PKAL Volume IV: What Works, What Matters, What Lasts
Student Learning Goals: Implications for Strategic Leadership- Resources for the 2007 PKAL Summer Institute III
May 4, 2007
- how do we link local solutions to national problems?
- what can we learn from those who have solved particular problems in particular environments to advance our local efforts toward reform?
- what are the characteristics of the students who will be learning in our STEM classrooms and labs?
He challenges leaders to understand how, in the process of change:
- expectations about what students can learn and how students learn have to be altered radically
- as students bring new knowledge and enhanced skills to other courses, programs and departments, there is a ripple-effect impact on all parts of the campus
- administrative actions reflecting pre-reform policies become obsolete and need to be examined.
Craig Nelson examines the implications of Treisman's work for campuses seeking to celebrate student diversity and broaden participation in the study and practice of STEM fields. As with Treisman, he calls for fundamental changes in pedagogical paradigms, including to change from measuring teaching by what is taught to measuring what is learned.
Nelson tackles the issue of student diversity focusing on the expectations about learning that students bring with them from high school, on the competition for time that becomes a constraint for many students, and on how certain approaches reach students who have been hardest to reach through standard pedagogy.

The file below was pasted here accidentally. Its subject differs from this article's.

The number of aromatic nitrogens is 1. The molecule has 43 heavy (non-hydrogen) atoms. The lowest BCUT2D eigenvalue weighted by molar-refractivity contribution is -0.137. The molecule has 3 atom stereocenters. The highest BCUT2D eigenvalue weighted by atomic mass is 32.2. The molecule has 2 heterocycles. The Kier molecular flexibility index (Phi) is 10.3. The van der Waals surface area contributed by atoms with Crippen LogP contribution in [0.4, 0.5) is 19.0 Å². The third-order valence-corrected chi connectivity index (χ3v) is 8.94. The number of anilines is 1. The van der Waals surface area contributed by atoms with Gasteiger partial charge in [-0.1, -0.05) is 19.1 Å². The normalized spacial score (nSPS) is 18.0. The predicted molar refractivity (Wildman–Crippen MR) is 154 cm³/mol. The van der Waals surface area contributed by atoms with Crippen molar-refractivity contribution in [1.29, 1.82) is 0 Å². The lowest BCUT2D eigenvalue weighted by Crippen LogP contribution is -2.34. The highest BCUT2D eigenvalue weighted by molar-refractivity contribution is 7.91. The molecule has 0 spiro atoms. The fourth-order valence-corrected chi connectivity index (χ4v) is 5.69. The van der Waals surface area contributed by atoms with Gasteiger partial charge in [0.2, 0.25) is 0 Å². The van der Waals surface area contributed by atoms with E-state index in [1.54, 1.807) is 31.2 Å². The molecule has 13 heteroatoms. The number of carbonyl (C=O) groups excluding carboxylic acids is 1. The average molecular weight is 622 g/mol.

Eugenia Etkina and Jose Mestre outline implications of learning research for teaching science to non-science majors. Moving from a definition of constructivism, they conclude that the autonomy felt by a student who can function like an investigative scientist is a great motivator.
They outline clearly the link between theory and practice in the process of developing a learning environment in which students are ...allowed to construct new knowledge for themselves..., an environment that recognizes because ...construction of knowledge is a social enterprise, students learn more when they work collaboratively. Their work offers critical insights from the research on how people learn (HPL), research that is having a major impact on efforts of leaders seeking to serve student learning in STEM fields for contemporary undergraduates.